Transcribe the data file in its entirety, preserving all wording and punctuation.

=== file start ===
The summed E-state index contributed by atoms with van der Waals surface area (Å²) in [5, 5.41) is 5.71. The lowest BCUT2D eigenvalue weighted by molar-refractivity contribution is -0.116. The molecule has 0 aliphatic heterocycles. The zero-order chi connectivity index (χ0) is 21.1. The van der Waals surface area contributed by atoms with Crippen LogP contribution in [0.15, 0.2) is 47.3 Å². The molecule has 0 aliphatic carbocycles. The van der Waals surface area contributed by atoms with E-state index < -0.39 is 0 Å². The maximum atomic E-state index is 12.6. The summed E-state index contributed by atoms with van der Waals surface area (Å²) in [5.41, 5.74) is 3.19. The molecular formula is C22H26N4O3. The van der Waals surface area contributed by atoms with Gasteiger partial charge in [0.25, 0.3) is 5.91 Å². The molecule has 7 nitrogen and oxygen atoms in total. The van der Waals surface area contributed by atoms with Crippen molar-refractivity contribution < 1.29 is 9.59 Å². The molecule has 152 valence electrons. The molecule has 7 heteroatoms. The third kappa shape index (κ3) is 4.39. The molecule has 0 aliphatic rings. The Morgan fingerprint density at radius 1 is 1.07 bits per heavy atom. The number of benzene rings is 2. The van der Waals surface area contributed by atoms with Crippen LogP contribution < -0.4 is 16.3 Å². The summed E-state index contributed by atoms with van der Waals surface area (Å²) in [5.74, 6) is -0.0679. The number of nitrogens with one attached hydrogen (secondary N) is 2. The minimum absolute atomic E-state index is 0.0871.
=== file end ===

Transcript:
The summed E-state index contributed by atoms with van der Waals surface area (Å²) in [5, 5.41) is 5.71. The lowest BCUT2D eigenvalue weighted by molar-refractivity contribution is -0.116. The molecule has 0 aliphatic heterocycles. The zero-order chi connectivity index (χ0) is 21.1. The van der Waals surface area contributed by atoms with Crippen LogP contribution in [0.15, 0.2) is 47.3 Å². The molecule has 0 aliphatic carbocycles. The van der Waals surface area contributed by atoms with E-state index < -0.39 is 0 Å². The maximum atomic E-state index is 12.6. The summed E-state index contributed by atoms with van der Waals surface area (Å²) in [5.41, 5.74) is 3.19. The molecular formula is C22H26N4O3. The van der Waals surface area contributed by atoms with Gasteiger partial charge in [0.25, 0.3) is 5.91 Å². The molecule has 7 nitrogen and oxygen atoms in total. The van der Waals surface area contributed by atoms with Crippen molar-refractivity contribution < 1.29 is 9.59 Å². The molecule has 152 valence electrons. The molecule has 7 heteroatoms. The third kappa shape index (κ3) is 4.39. The molecule has 0 aliphatic rings. The Morgan fingerprint density at radius 1 is 1.07 bits per heavy atom. The number of benzene rings is 2. The van der Waals surface area contributed by atoms with Crippen LogP contribution < -0.4 is 16.3 Å². The summed E-state index contributed by atoms with van der Waals surface area (Å²) in [5.74, 6) is -0.0679. The number of nitrogens with one attached hydrogen (secondary N) is 2. The minimum absolute atomic E-state index is 0.0871.